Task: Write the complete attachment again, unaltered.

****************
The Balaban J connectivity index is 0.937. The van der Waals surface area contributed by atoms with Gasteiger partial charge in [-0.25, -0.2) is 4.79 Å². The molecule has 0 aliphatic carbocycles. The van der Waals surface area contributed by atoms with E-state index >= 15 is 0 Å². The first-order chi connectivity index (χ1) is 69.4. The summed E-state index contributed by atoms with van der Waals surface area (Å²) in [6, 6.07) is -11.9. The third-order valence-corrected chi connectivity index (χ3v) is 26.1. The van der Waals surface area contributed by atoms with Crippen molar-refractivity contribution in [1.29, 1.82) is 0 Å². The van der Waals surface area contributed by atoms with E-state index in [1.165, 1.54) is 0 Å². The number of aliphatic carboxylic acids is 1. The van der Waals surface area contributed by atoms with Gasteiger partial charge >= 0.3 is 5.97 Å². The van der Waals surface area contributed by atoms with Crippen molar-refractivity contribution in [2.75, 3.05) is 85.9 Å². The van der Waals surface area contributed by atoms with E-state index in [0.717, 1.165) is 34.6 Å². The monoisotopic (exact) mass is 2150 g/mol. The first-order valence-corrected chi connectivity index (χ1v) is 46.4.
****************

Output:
The Balaban J connectivity index is 0.937. The van der Waals surface area contributed by atoms with Gasteiger partial charge in [-0.25, -0.2) is 4.79 Å². The molecule has 0 aliphatic carbocycles. The van der Waals surface area contributed by atoms with E-state index >= 15 is 0 Å². The first-order chi connectivity index (χ1) is 69.4. The summed E-state index contributed by atoms with van der Waals surface area (Å²) in [6, 6.07) is -11.9. The third-order valence-corrected chi connectivity index (χ3v) is 26.1. The van der Waals surface area contributed by atoms with Crippen molar-refractivity contribution in [1.29, 1.82) is 0 Å². The van der Waals surface area contributed by atoms with E-state index in [1.165, 1.54) is 0 Å². The number of aliphatic carboxylic acids is 1. The van der Waals surface area contributed by atoms with Gasteiger partial charge >= 0.3 is 5.97 Å². The van der Waals surface area contributed by atoms with Crippen molar-refractivity contribution in [2.75, 3.05) is 85.9 Å². The van der Waals surface area contributed by atoms with E-state index in [0.717, 1.165) is 34.6 Å². The monoisotopic (exact) mass is 2150 g/mol. The first-order valence-corrected chi connectivity index (χ1v) is 46.4.